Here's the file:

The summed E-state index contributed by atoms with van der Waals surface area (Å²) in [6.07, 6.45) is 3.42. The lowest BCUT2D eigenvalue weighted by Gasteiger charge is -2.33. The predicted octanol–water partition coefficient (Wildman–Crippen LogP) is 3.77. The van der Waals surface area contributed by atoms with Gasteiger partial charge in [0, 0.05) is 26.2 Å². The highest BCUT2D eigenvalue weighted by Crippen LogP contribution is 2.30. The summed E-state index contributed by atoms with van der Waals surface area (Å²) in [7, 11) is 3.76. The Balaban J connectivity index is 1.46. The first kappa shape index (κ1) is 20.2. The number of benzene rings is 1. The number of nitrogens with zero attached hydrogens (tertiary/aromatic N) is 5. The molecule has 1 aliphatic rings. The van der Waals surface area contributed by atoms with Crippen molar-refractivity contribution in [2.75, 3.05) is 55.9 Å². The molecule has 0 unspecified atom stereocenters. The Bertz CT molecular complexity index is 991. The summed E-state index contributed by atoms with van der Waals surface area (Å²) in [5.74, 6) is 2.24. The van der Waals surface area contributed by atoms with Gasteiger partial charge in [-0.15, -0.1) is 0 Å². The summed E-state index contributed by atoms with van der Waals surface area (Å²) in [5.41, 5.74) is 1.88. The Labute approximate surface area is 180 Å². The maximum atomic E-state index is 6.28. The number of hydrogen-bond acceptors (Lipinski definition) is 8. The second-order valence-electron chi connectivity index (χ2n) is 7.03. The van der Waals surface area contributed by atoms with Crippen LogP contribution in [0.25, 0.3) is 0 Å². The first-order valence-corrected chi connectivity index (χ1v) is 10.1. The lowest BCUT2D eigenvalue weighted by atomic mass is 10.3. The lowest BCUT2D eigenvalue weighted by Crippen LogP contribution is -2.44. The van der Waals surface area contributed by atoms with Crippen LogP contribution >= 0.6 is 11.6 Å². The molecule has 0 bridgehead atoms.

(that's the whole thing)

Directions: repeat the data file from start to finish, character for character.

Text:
The summed E-state index contributed by atoms with van der Waals surface area (Å²) in [6.07, 6.45) is 3.42. The lowest BCUT2D eigenvalue weighted by Gasteiger charge is -2.33. The predicted octanol–water partition coefficient (Wildman–Crippen LogP) is 3.77. The van der Waals surface area contributed by atoms with Gasteiger partial charge in [0, 0.05) is 26.2 Å². The highest BCUT2D eigenvalue weighted by Crippen LogP contribution is 2.30. The summed E-state index contributed by atoms with van der Waals surface area (Å²) in [7, 11) is 3.76. The Balaban J connectivity index is 1.46. The first kappa shape index (κ1) is 20.2. The number of benzene rings is 1. The number of nitrogens with zero attached hydrogens (tertiary/aromatic N) is 5. The molecule has 1 aliphatic rings. The van der Waals surface area contributed by atoms with Crippen molar-refractivity contribution in [2.75, 3.05) is 55.9 Å². The molecule has 0 unspecified atom stereocenters. The Bertz CT molecular complexity index is 991. The summed E-state index contributed by atoms with van der Waals surface area (Å²) in [5.74, 6) is 2.24. The van der Waals surface area contributed by atoms with Gasteiger partial charge in [-0.15, -0.1) is 0 Å². The summed E-state index contributed by atoms with van der Waals surface area (Å²) in [5.41, 5.74) is 1.88. The Labute approximate surface area is 180 Å². The maximum atomic E-state index is 6.28. The number of hydrogen-bond acceptors (Lipinski definition) is 8. The second-order valence-electron chi connectivity index (χ2n) is 7.03. The van der Waals surface area contributed by atoms with Crippen LogP contribution in [0.25, 0.3) is 0 Å². The first-order valence-corrected chi connectivity index (χ1v) is 10.1. The lowest BCUT2D eigenvalue weighted by atomic mass is 10.3. The lowest BCUT2D eigenvalue weighted by Crippen LogP contribution is -2.44. The van der Waals surface area contributed by atoms with Crippen LogP contribution >= 0.6 is 11.6 Å². The molecule has 0 bridgehead atoms.